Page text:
4 tbsp unsalted butter
4 tbsp plain flour
2 cups warmed milk
pinch salt and pepper

In a medium saucepan over medium heat, melt the butter. Add the flour and stir for about two minutes. Keep the mixture from browning.

Gradually pour in the warmed milk, whisking constantly. Bring the milk mixture to the boil and then reduce the heat to low, and, still whisking, let simmer for about five minutes. Season to taste with salt and pepper.

Crackly Apple Tart. 

Crackly Apple Tart

Almond Paste
¼ cup sugar
¼ cup almond meal
1 large egg
½ tsp vanilla paste
5 tbsp double cream

7 sheets of Filo pastry, cut to 23cm width x 33cm length
5 tbsp unsalted butter, melted
3 tbsp sugar
3 sweet, red apples
3 tsp apricot jam, strained to remove solids so only the gel is remaining.
2 tsp water

Mix the almond meal and sugar together in a bowl.

To make the almond paste, beat the egg, vanilla and salt together in a large bowl. Whisk in half the almond and sugar mixture and then the cream. Finish by whisking in the remaining almond and sugar mixture. Cover with plastic wrap and chill for a couple of hours.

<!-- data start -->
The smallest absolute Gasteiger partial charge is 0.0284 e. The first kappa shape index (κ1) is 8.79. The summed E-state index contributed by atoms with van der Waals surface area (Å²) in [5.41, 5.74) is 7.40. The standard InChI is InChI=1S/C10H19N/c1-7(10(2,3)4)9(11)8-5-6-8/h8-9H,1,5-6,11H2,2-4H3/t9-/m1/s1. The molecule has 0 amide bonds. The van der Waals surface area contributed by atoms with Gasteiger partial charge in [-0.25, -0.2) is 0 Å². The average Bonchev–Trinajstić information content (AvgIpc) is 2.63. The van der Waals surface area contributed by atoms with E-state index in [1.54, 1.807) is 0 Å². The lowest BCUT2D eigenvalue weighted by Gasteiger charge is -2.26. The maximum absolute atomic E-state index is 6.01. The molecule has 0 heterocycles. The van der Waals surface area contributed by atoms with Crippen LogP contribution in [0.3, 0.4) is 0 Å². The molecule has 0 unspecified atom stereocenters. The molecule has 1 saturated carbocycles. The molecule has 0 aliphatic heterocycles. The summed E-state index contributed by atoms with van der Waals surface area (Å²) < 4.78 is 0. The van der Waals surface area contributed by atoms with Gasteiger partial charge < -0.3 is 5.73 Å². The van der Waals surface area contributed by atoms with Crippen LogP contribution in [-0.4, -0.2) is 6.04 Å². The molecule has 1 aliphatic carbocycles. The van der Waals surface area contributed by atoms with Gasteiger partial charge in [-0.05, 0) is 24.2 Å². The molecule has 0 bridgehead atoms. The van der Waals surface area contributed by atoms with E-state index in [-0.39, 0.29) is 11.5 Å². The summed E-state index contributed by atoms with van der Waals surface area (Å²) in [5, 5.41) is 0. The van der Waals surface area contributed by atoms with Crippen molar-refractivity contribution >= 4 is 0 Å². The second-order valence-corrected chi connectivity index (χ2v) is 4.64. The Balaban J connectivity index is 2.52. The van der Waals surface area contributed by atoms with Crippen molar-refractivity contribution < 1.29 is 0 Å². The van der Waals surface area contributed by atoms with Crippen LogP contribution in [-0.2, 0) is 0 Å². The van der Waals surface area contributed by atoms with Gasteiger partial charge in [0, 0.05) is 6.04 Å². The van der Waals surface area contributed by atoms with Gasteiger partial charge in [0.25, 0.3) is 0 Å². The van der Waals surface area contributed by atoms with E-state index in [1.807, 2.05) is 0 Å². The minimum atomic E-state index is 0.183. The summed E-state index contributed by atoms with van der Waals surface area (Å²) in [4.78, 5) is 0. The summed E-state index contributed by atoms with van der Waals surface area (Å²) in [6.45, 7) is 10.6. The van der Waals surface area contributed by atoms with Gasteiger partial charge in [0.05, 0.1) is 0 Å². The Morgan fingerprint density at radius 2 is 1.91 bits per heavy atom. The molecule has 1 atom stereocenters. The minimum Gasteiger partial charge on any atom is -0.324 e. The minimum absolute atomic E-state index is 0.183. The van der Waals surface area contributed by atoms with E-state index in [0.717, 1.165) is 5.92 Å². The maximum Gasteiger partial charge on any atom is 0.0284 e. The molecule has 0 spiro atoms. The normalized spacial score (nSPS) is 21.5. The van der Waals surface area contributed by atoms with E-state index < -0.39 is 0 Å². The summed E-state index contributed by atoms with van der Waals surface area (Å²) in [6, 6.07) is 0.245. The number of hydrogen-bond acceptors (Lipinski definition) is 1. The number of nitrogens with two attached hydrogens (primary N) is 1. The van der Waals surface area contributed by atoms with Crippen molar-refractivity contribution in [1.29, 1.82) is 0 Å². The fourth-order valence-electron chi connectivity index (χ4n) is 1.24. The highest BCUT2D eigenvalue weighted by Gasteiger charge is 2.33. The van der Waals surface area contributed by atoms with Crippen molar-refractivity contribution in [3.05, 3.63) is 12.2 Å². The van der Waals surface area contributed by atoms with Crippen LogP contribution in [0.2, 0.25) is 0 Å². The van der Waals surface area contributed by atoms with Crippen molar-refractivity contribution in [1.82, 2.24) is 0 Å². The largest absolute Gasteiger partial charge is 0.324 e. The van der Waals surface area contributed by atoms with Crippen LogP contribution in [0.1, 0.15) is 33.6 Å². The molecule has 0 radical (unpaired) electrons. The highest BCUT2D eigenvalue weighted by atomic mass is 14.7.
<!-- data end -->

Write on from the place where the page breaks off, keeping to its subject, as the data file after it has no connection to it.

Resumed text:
Preheat oven to 175C and prepare a rack in the centre of oven. Line a biscuit tray with baking paper or a silicone sheet.

Place a sheet of filo pastry on the tray and brush gently with the melted butter and sprinkle with a teaspoon of sugar. Cover the sheet of filo with another sheet and repeat the process of stacking, buttering and sugaring until all the filo is used up. Carefully spread the almond paste over the top sheet, minding not to tear the sheet, leaving a narrow border without paste around the edge of the filo sheet.

Slice each apple in half and remove the cores. Slice each half into very thin slices and arrange in 3 vertical rows over the almond paste. Press the slices down so they are embedded slightly in the almond paste.

Bake the tart for about half an hour or until the apples are soft when pricked with a sharp knife. If the apples are very pale, you can place under a grill for a few minutes to bring them up in colour.

Transfer the tray to a cooling rack and heat the strained jam and water in a microwave to form a glaze. Gently brush the glaze over the entire tart. Serve sliced or broken up with fingers, warmed or at room temperature with cream or ice cream.